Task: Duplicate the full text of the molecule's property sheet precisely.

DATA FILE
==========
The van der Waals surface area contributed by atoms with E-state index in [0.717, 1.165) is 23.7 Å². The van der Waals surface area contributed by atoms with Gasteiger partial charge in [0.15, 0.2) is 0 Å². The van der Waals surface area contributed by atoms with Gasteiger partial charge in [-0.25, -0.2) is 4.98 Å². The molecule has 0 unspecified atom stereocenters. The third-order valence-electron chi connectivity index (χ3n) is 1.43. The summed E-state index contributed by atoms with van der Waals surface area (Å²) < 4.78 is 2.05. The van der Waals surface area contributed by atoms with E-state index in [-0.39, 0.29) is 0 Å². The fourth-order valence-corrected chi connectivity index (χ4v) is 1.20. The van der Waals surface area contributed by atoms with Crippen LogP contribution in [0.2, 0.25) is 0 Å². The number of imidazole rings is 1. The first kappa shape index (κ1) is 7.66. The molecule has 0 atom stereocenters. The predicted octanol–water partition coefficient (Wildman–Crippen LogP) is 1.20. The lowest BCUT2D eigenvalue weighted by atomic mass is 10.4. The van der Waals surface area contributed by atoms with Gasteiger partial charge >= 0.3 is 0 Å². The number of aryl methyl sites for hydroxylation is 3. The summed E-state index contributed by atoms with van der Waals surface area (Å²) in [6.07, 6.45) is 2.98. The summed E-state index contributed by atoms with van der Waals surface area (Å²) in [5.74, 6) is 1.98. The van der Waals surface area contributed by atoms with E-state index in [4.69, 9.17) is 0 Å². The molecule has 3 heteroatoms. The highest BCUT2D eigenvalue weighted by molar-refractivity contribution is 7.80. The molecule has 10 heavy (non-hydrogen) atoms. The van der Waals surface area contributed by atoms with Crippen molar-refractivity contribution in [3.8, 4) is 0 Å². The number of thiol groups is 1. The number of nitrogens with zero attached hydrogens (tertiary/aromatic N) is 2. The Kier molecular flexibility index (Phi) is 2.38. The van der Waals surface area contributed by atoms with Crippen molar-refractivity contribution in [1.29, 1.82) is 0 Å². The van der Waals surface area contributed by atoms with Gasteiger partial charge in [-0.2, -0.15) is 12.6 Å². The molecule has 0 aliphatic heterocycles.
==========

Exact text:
The van der Waals surface area contributed by atoms with E-state index in [0.717, 1.165) is 23.7 Å². The van der Waals surface area contributed by atoms with Gasteiger partial charge in [0.15, 0.2) is 0 Å². The van der Waals surface area contributed by atoms with Gasteiger partial charge in [-0.25, -0.2) is 4.98 Å². The molecule has 0 unspecified atom stereocenters. The third-order valence-electron chi connectivity index (χ3n) is 1.43. The summed E-state index contributed by atoms with van der Waals surface area (Å²) < 4.78 is 2.05. The van der Waals surface area contributed by atoms with E-state index in [-0.39, 0.29) is 0 Å². The fourth-order valence-corrected chi connectivity index (χ4v) is 1.20. The van der Waals surface area contributed by atoms with Crippen LogP contribution in [0.2, 0.25) is 0 Å². The number of imidazole rings is 1. The first kappa shape index (κ1) is 7.66. The molecule has 0 atom stereocenters. The predicted octanol–water partition coefficient (Wildman–Crippen LogP) is 1.20. The lowest BCUT2D eigenvalue weighted by atomic mass is 10.4. The van der Waals surface area contributed by atoms with Gasteiger partial charge >= 0.3 is 0 Å². The number of aryl methyl sites for hydroxylation is 3. The summed E-state index contributed by atoms with van der Waals surface area (Å²) in [6.07, 6.45) is 2.98. The summed E-state index contributed by atoms with van der Waals surface area (Å²) in [5.74, 6) is 1.98. The van der Waals surface area contributed by atoms with E-state index in [4.69, 9.17) is 0 Å². The molecule has 3 heteroatoms. The highest BCUT2D eigenvalue weighted by molar-refractivity contribution is 7.80. The molecule has 10 heavy (non-hydrogen) atoms. The van der Waals surface area contributed by atoms with Crippen molar-refractivity contribution in [3.8, 4) is 0 Å². The number of thiol groups is 1. The number of nitrogens with zero attached hydrogens (tertiary/aromatic N) is 2. The Kier molecular flexibility index (Phi) is 2.38. The van der Waals surface area contributed by atoms with Crippen molar-refractivity contribution in [1.29, 1.82) is 0 Å². The van der Waals surface area contributed by atoms with Gasteiger partial charge in [-0.2, -0.15) is 12.6 Å². The molecule has 0 aliphatic heterocycles.